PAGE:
MA in Garden History

Entry requirements: First or second class honours degree or relative experience 
Full or Part-time:
School: Back to course finder

The University of Buckingham has introduced as part of its London Programme a new research MA in Garden History which offers a unique opportunity to study the subject.

Interest in British gardens and their history has never been greater than now.  Historic gardens and designed landscapes are a major part of the nation’s heritage, appreciated by more visitors than ever before.  Culturally as well as economically they are important national assets that need to be understood for what they are: works of art that document changing ideas and fashions, and which express the social, intellectual and aesthetic values of those who created them, and for whom they were created.  They are also constantly changing, something that makes them especially rewarding to study as over the course of time they may have been refashioned and reinterpreted by successive generations, and are constantly evolving.  Garden history is not only about the past.  British designers lead the world in contemporary landscaping and gardening, while magazines and television programmes continuously remind us of how important gardens are to us, and of the part they play in our modern society.  Historians of gardens and landscape architecture draw on different kinds of evidence – visual, literary and intellectual, as well as on what there is on the ground – to explore the ideas, attitudes and approaches which any design contains within it.

The course

This is a unique and innovative MA by Research which combines original research with training in the methods, materials and approaches garden history involves.  The Course Directors are Professor Timothy Mowl FSA, who is internationally renowned as a leading scholar and writer on the history of gardens, designed landscapes and architecture, and Dr Katie Campbell, supported by Michael Liversidge FSA and Marion Mako who have each published original research in the subject, as well as by a panel of tutors and, for special research seminars, invited guest lecturers who represent at its best the vitality and vigour of current scholarship and thinking in garden history and related areas.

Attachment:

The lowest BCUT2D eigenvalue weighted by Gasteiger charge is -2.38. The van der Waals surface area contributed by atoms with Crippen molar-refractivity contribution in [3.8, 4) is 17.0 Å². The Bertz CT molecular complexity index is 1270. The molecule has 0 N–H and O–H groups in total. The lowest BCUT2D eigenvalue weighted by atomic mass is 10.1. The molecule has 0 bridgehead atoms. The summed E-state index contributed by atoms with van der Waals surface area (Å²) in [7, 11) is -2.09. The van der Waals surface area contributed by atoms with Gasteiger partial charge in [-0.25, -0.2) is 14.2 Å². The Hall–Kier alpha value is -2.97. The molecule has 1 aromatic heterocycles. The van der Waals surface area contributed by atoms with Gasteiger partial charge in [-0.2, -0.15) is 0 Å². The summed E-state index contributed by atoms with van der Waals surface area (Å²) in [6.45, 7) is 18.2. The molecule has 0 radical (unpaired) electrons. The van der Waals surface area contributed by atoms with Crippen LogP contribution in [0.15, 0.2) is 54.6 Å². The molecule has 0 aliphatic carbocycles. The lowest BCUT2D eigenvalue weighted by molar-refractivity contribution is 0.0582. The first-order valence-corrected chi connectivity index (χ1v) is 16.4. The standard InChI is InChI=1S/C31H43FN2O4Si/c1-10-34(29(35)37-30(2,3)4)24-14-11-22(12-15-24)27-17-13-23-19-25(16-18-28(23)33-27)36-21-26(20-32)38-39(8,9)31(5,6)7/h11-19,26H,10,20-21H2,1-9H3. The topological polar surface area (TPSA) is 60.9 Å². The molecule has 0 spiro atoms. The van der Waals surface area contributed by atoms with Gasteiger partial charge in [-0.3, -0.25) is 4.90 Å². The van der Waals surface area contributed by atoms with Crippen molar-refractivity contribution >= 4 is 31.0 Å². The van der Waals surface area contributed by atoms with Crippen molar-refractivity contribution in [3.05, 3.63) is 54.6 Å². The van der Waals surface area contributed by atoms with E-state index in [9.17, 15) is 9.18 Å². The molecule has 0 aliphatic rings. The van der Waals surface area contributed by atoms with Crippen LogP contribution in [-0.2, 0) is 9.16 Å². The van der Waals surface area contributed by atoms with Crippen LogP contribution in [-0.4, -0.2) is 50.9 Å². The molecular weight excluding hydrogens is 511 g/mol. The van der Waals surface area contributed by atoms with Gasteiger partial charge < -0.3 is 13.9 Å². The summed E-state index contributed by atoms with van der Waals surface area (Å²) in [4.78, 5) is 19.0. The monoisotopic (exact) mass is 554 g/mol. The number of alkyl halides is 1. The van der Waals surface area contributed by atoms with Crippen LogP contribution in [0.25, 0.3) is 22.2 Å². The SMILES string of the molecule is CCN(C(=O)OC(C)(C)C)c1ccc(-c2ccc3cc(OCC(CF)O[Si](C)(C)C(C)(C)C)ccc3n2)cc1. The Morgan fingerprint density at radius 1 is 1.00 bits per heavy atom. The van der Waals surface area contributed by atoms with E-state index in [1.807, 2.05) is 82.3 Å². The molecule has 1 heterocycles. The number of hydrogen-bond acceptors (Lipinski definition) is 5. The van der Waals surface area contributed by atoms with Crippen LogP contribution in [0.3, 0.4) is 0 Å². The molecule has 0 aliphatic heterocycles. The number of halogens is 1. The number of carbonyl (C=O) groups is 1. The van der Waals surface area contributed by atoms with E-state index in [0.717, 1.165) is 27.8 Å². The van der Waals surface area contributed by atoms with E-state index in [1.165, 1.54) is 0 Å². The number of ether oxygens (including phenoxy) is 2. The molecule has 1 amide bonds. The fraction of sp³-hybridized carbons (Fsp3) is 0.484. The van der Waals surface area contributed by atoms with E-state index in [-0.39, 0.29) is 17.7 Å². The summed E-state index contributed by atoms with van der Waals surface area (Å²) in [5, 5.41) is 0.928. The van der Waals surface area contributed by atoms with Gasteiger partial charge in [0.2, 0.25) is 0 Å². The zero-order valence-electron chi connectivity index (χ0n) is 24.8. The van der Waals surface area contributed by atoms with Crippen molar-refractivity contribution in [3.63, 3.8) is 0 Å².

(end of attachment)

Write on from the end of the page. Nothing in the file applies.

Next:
The MA Garden History Regulations 2013-14 are available to download in PDF format.

Dissertation

Independent research for a dissertation which a student prepares and writes in a close working relationship with a supervisor is at the heart of the Buckingham MA. The degree is awarded on the basis of the dissertation, which should be not less than 20,000 words (recommended count 25,000 words).  The supervisor provides advice in identifying and defining a research topic, locating sources and developing approaches to the chosen topic.  Supervisors and students meet regularly, and the supervisor is the student’s primary contact for academic advice and support.

Locations

This is a London-based course. The Autumn Term seminars will be held at The Royal Anthropological Institute (50 Fitzroy Street, London, W1T 5BT: Warren Street is the nearest London Underground station).

The Residential Weekend is based in Oxfordshire at the Marlborough Arms Hotel, 26 Oxford Street, Woodstock OX20 1SU, where students will be individually accommodated from Friday to Sunday.

Supervisions for MA dissertation research will be arranged individually between students and their supervisors.

Dates 2014

The 2014 Autumn Term day seminars will be held on: 30 September, 7 October, 14 October, 21 October, 4 November, 11 November, 18 November, 25 November.

The 2014 Residential Weekend will take place Friday 3 October – Sunday 5 October.

Full-time or part-time study

The MA can be completed full-time in one year, or in two years by part-time study.  Full-time students submit their dissertations by the end of September, one year from starting the MA. Part-time students attend the Autumn Term seminars and Residential Weekend and the Research Seminars in their first year, and complete the dissertation in the second year.